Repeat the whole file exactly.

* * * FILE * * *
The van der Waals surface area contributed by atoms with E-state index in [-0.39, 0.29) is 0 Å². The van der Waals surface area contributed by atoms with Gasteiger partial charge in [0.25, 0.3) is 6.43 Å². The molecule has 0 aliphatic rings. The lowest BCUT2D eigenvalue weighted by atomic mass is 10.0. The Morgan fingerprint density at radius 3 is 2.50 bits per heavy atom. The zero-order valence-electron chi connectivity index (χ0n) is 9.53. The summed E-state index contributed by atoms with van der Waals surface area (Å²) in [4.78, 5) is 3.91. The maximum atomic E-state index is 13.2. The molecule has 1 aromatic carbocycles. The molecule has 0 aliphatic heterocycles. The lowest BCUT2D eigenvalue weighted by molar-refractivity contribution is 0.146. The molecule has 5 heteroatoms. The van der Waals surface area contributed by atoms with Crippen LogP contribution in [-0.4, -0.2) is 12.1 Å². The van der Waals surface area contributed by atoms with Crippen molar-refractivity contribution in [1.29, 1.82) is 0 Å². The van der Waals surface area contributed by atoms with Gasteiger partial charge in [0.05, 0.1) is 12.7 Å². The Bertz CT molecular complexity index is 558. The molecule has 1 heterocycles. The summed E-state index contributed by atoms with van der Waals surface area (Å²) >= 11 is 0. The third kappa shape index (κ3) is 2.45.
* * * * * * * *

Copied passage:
The van der Waals surface area contributed by atoms with E-state index in [-0.39, 0.29) is 0 Å². The van der Waals surface area contributed by atoms with Gasteiger partial charge in [0.25, 0.3) is 6.43 Å². The molecule has 0 aliphatic rings. The lowest BCUT2D eigenvalue weighted by atomic mass is 10.0. The Morgan fingerprint density at radius 3 is 2.50 bits per heavy atom. The zero-order valence-electron chi connectivity index (χ0n) is 9.53. The summed E-state index contributed by atoms with van der Waals surface area (Å²) in [4.78, 5) is 3.91. The maximum atomic E-state index is 13.2. The molecule has 1 aromatic carbocycles. The molecule has 0 aliphatic heterocycles. The lowest BCUT2D eigenvalue weighted by molar-refractivity contribution is 0.146. The molecule has 5 heteroatoms. The van der Waals surface area contributed by atoms with Crippen LogP contribution in [-0.4, -0.2) is 12.1 Å². The van der Waals surface area contributed by atoms with Crippen molar-refractivity contribution in [1.29, 1.82) is 0 Å². The van der Waals surface area contributed by atoms with Gasteiger partial charge in [0.05, 0.1) is 12.7 Å². The Bertz CT molecular complexity index is 558. The molecule has 1 heterocycles. The summed E-state index contributed by atoms with van der Waals surface area (Å²) >= 11 is 0. The third kappa shape index (κ3) is 2.45.